Ugandan Architecture Through the Years II
The story of shelter begins in the caves with the hunting and gathering man. Eventually, as he became agriculturist, it became imperative for man to have a fixed base to keep an eye on his crops and animals. Constrained by the existing physical setting and technology, man begets a shelter form dictated by his cultural beliefs. This is Part 2.
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First published: June 15, 2005
Housing is an important indicator of standards of living. In the framework for shelter provision, Government, through the ministry responsible for housing, provides an enabling environment for private firms and individuals to build (Government has divested itself of the role of direct housing construction). But National Housing Corporation (NH & CC), a government parastatal established in 1964, is still fairly active in construction. NH & CC built the Bugoloobi and Bukoto flats, which, though dilapidated, are still hot commodities for the Kampala middle class. Yet in developed countries such repetitive accommodation arrangements with dead spaces in between are undesirable and being demolished. Naalya Estate is the most recent large scale NH & CC project. NH & CC collaborates with the Housing Finance Company whose purpose is to provide building construction loans. One result of Government concentrating on broader issues is the School of Architecture at Makerere, which has an explicit aim of attaining a contextual architecture appropriate to Uganda. Graduates of the school are unfortunately not being used maximally as people are generally not aware of what they can offer in making delightful architecture as well as ordering the urban environment at neighbourhood scale.
Given the huge shelter need, the effect of NH & CC and Housing Finance is negligible. And with no significant private sector player in the field, people are left to use their individual efforts. The new middle-class, despite the fact that some of them can very well afford to buy a finished house, must go through the entire process and hassles of getting a house constructed. Acquisition of land is the first problem, which is sometimes solved by attacking swamps. Getting the funds to start building is the next huddle as the housing finance system is inadequate. He then gets a plan (probably a poor quality one from a draughtsman), and undergoes the tedious urban authority approval process. Getting water and electricity is another long story wrought with bureaucracy and corruption. This contrasts with the developed world where practically any citizen can acquire a finished and serviced house any time through the mortgage system that ensures that they don’t have to have all the money in a lump sum. As the “rich-man’s slum” in Muyenga demonstrates, laissez faire in Uganda has resulted in chaotic built environments. Many of the rich must live in a sea of poverty and must create prisons of high walls around the compound to keep out the poor, whom they view, sometimes justifiably, with suspicion.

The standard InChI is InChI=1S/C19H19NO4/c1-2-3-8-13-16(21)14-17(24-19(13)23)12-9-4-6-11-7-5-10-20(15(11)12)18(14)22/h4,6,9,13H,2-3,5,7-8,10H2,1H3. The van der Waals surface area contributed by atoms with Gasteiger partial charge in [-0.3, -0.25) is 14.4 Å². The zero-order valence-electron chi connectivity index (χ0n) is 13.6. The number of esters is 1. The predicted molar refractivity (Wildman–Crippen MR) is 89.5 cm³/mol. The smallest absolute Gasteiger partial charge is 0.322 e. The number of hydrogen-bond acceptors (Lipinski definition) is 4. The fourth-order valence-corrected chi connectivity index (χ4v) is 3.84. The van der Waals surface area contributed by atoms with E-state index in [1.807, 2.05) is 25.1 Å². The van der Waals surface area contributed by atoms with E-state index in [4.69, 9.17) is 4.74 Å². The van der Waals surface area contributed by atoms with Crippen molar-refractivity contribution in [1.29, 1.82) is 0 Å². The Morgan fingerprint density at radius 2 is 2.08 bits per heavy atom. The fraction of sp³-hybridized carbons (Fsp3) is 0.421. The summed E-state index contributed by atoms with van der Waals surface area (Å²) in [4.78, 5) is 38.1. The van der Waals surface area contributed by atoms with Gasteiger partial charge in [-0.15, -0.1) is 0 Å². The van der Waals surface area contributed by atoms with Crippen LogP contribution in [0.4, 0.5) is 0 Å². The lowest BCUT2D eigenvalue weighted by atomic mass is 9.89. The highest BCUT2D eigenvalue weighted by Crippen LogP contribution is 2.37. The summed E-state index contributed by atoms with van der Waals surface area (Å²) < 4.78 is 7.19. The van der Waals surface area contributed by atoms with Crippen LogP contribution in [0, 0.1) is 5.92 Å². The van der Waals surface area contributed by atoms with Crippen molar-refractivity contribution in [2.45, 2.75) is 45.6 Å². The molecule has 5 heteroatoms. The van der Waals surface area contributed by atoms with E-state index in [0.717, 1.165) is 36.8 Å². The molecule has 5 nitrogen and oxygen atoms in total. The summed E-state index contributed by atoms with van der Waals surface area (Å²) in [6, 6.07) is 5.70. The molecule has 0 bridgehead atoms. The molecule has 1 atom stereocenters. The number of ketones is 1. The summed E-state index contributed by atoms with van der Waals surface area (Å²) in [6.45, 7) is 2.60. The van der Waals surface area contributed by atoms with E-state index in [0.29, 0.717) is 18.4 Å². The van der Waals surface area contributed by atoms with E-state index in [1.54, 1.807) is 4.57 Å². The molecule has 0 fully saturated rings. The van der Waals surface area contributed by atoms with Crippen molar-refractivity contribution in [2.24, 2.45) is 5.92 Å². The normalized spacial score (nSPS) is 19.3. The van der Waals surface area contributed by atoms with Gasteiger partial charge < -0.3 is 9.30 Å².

High fenced housing.
Individualism without adequate and appropriate supra-controls results in disorganised habitats with the associated financial and social costs. This disorganisation is best attested to by the fact that there is no home address system, even in Kampala, such that to direct somebody to particular house one goes like: “at the mvule turn left, then move on to the rubbish heap and turn left again. When you reach the little kiosk ask them to direct you to Nalongo. She will direct you to me. Don’t worry you won’t get lost”.
A distant view of Ntinda
The grounds of a home in Muyenga